Brian Davis loves old stories with happy endings.
In his profession as executive director of the Louisiana Trust for Historic Preservation, the 1997 Louisiana Tech architecture graduate tries to make that very thing happen as often as possible.
“The reward is seeing a building on its last legs but knowing it has potential, then having a part in saving it,” Davis said. “One day you see cars parked out front of it again, children playing in the yard. You’ve helped bring it back from the brink, back to being alive again.”
He had a similar feeling as an architect. He’d meet with a client, understand the client’s needs and resources, then come up with a design to meet those needs.
“Eight months later,” he said, “you’re walking with your client through this ‘thing’ that started out only in your head.”
After leaving Tech, he worked as an architect in Houston and Galveston and got involved in preservation by volunteering to serve on historical foundation boards. He served on the staff of the Galveston Historical Foundation for eight years, got onto the board, then made the jump from architecture into the non-profit world in 2004 when he became Galveston’s Director of Preservation Services.
“I’ve always been interested in history,” he said. “Then this connection with buildings bridged the gap.”
For Davis, that equaled the best of both worlds.
He worked in North Carolina as executive director of the Historic Salisbury Foundation for three years before coming home to Louisiana in 2015, where the West Ouachita High grad works from the family farm in Ouachita Parish and leads an 18-member board whose members are spread out all over the state.
“Most of our meetings are by conference call,” he said. “We have quarterly meetings; in today’s world, a lot of our work is done through email. If anyone has a question about a building, no matter where they are in the state, we’ll have somebody on the board who is nearby and can help.”
Although the legal parts of preservation and the physical preservation of structures can be intricate, Davis feels his job, at its core, is simple: “I’m here to help people or communities find out how to do it,” he said. “All across the state, we have some wonderful buildings that are vacant and people who want to help see them restored. We’re looking for the ones that need to be preserved.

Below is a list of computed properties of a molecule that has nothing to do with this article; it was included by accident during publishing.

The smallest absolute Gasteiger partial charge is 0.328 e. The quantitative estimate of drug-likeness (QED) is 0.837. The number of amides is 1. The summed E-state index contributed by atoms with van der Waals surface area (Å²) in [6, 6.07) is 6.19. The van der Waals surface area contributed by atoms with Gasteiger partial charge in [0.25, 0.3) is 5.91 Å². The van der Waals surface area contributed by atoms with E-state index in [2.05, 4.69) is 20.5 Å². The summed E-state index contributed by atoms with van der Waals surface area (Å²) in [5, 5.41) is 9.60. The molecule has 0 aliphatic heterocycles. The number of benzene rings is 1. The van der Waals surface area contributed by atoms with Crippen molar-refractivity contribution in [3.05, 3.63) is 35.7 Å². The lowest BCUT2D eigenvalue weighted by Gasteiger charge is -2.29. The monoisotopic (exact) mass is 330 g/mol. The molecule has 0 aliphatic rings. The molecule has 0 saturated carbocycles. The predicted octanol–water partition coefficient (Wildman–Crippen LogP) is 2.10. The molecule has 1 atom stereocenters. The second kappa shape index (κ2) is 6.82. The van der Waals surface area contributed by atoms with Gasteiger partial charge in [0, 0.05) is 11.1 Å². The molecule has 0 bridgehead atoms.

“Blight is everywhere,” he said. “Big cities are all about eliminating blight. But what’s happened to the building over time is not the building’s fault. And once you tear one down, the city still has that block to mow. Maybe the building can be saved, restored, and used for good. Part of my job is getting the community involved to restore these treasures.”
Unless the Foundation steps in to stabilize the buildings and make them watertight, history will disappear. Through use of a revolving fund and help from volunteers, the Foundation can acquire endangered properties, get them stabilized, then sell the building as a shell.
“Then we can save more money,” Davis said. “We can save two or three for the price of re-doing one.”
While in Galveston, Davis led the efforts to restore the Green Revival House, damaged by Hurricane Ike in 2008 and slated for demolition.
“We moved it to a new lot and did a complete rehabilitation to it,” Davis said. “It’s the first residential rehab in the country to get a Platinum rating in the LEED for Homes energy program (a ‘home energy efficient’ rating system).”
With the help of a grant from the Louisiana Department of Historic Preservation, Davis and the Foundation were able to acquire two buildings on Homer’s Historic Square that had been used for storage for the past 30 years.
“We were able to replace the metal roofs and paint the exterior of both buildings,” he said. “They are currently for sale and are eligible for state and federal rehabilitation tax credits, which could cover up to 40 percent of the rehab expenses. Once sold that money will ‘revolve’ back into saving more historic buildings across the state. We’re always looking for the next properties to save.”
The Foundation has four properties now but at any time can have as many as 10. Once a property is acquired, a community workday is scheduled for things like weed-pulling to improve the street presence.
“It allows people to be a part of saving something,” Davis said. “If anyone wants to get involved, all they have to do is contact us and let us know what they’re interests are. A lot of this happens because of community involvement.”
Each year at its annual statewide conference, the Foundation recognizes a “Main Street community,” a place that “exemplifies the strategic use of creativity, historic preservation and/or culture to build a climate for cultural expression, improve quality of life, enhance existing assets and strengthen economic opportunity while respecting the quality of the area.” Ruston won the award in 2018.
“Ruston had made the biggest turnaround and the most improvements,” Davis said. “These kinds of things happen with a lot of teamwork and vision over time.”
Davis had the unique experience recently of refurbishing his grandparents’ 1920 farm house, which is now his home.
“I was my own client for the first time,” he said. “I thought we worked well together.”